I retired in April 2013 after 25 years as a librarian at the British Library specialising in inventions. This included running numerous workshops; writing books on inventions and a work blog; carrying out searches for clients; and one-to-one meetings with inventors. [more]


20 April 2014

Youngest inventor ever ?

Kiowa Kavovit was on the US show Shark Tank on the 14 March, making a pitch for financial backing for a paint-on bandage. It was called BooBoo Goo. I understand that she secured backing on condition that a patent was applied for. There is a website for the product.

We in the UK also have our young inventors. Samuel Houghton was three when he thought of a double-headed broom, as explained by him in a video compiled for the British Library exhibition Inventing the 21st Century which I curated, back in 2010. I'll admit that I chose him for the cuteness factor, and to show that the young often have very imaginative ideas.

Samuel was lucky enough to be the son of a patent attorney. Dad apparently thought that it would be a useful educational exercise to apply for a British patent (but with no thought of enforcing it). Notice in my list below how the titles, besides the patent claims, are often "broad yet precise" in how they word the concept.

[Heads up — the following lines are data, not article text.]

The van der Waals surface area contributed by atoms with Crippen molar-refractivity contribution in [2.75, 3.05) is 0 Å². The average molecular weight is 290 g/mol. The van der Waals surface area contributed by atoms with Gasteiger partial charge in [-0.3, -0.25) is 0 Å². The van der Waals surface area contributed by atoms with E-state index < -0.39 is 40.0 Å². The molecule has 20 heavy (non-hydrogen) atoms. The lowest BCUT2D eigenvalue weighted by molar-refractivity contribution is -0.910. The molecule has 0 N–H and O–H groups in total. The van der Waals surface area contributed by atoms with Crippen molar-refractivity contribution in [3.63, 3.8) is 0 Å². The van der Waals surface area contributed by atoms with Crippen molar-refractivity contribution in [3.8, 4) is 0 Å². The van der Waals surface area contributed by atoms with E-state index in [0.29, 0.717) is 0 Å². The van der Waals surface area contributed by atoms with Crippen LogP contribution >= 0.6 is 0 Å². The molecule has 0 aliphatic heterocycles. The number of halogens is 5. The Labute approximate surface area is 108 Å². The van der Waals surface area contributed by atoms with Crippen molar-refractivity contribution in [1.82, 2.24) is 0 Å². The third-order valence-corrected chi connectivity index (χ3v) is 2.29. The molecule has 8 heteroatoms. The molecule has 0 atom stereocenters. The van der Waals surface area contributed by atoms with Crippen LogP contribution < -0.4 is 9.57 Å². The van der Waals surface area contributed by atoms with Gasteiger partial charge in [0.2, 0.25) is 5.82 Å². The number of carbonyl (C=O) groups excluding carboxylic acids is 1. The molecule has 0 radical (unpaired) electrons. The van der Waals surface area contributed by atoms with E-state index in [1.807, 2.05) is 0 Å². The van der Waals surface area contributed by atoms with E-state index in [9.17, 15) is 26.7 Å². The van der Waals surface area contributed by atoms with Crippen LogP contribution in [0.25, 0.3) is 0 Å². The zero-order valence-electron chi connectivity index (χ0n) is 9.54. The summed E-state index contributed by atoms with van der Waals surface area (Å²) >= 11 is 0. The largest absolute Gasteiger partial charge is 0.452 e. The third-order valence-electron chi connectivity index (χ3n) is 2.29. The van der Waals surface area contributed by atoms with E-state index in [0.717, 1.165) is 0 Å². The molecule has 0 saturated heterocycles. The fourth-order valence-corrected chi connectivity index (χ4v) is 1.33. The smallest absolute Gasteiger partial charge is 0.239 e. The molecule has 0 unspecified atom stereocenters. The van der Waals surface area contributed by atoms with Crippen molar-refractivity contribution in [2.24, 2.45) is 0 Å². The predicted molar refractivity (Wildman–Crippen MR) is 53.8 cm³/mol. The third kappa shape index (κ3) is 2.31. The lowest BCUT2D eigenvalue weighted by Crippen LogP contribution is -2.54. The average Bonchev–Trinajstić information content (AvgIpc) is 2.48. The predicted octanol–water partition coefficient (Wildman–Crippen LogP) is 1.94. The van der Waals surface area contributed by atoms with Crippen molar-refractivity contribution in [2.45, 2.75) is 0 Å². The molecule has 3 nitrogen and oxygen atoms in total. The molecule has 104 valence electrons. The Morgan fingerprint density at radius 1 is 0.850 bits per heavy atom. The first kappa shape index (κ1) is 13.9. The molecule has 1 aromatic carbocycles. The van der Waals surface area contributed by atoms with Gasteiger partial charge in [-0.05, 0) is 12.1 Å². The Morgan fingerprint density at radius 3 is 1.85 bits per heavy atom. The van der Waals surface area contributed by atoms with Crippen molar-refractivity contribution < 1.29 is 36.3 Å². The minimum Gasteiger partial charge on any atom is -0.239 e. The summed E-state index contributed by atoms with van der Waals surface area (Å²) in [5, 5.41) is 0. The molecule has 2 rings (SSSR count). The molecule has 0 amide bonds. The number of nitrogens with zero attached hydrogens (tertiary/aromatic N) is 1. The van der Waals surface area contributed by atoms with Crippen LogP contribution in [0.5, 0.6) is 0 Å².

Samuel secured a patent both for this and for a later idea.

Improved broom (but called "Sweeping device with two heads" in a preliminary publication), applied for in 2006, is shown below.

I liked the comment in the granted patent that he "observed that my daddy was wasting time swapping between brushes" when sweeping small or larger fragments. His double-headed broom sweeps both kinds, the front head the big pieces, the back head the smaller ones.

In 2008 there was his Balloon bursting apparatus.

His younger brother Benjamin was responsible in 2008 for Plug for a wash-basin, as illustrated below.

There is one patent in the names of both boys, applied for in 2008. This was Improved handle (at a preliminary stage, titled "Shock-absorbing handle for manual tool"), as illustrated below:

Samuel Houghton has his own Wikipedia article which says "he is thought to be the youngest person to have been granted a patent for their invention", at age 5, though I wonder if Benjamin was younger still. One problem is that the age of invention, applying for and securing a patent are likely to be different and it is often unclear what age applies to what stage when claims are made.

The Guardian has an interview with Samuel Houghton from 2008.

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